The invention will be better understood and objects other than those set forth above, will become apparent when consideration is given to the following detailed description thereof. Such description makes reference to the annexed drawings wherein:
FIG. 1 schematically illustrates an elevator car mounted on isolation pads and carried by a support frame and equipped with a load measuring apparatus constructed according to the present invention;
FIG. 2 illustrates details of the inventive load measuring apparatus which comprises a proximity sensor and a reference plate member;
FIG. 3 illustrates circuitry including details of the output stage of the proximity sensor of the load measuring apparatus; and
FIG. 4 is a diagram for explaining the operation of the load measuring apparatus of the present invention.
Describing now the drawings, it is to be understood that only enough of the construction of the load measuring apparatus and related elevator structure has been depicted therein, in order to simplify the illustration, as needed for those skilled in the art to readily understand the underlying principles and concepts of the present invention.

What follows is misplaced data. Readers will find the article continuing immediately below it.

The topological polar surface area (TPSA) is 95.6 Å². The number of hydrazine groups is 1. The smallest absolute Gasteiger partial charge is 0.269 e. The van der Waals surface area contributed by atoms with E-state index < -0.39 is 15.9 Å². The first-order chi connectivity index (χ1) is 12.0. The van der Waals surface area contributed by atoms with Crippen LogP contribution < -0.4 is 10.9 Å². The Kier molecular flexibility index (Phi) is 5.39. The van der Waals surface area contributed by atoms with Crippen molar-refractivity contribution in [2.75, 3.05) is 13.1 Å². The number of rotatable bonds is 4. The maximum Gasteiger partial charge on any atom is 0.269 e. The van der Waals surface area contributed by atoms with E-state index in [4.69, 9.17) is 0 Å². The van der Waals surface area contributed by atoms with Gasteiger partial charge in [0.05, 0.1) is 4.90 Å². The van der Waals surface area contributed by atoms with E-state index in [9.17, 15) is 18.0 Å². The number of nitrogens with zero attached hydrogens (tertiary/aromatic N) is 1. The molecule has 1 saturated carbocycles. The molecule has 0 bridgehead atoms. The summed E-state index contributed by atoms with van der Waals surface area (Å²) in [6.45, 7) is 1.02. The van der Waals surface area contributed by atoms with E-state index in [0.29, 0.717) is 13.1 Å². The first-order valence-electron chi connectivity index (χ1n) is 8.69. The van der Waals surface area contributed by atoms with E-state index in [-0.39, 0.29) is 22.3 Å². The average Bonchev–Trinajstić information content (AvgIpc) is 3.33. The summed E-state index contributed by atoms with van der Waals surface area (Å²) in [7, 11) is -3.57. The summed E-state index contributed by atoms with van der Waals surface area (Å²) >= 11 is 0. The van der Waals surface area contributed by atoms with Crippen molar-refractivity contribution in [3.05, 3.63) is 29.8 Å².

Turning attention first to FIG. 1, reference numeral 1 designates an upper crossbeam or yoke or equivalent structure which, in conjunction with substantially vertical or upright extending support or carrier members 2 and a lower crossbeam or yoke 3, forms a support or carrier frame 4. This support or carrier frame or frame member 4 is suspended at hoist or traction cables or ropes 5 and is movable within an elevator shaft along conventional and thus here not illustrated guide rails.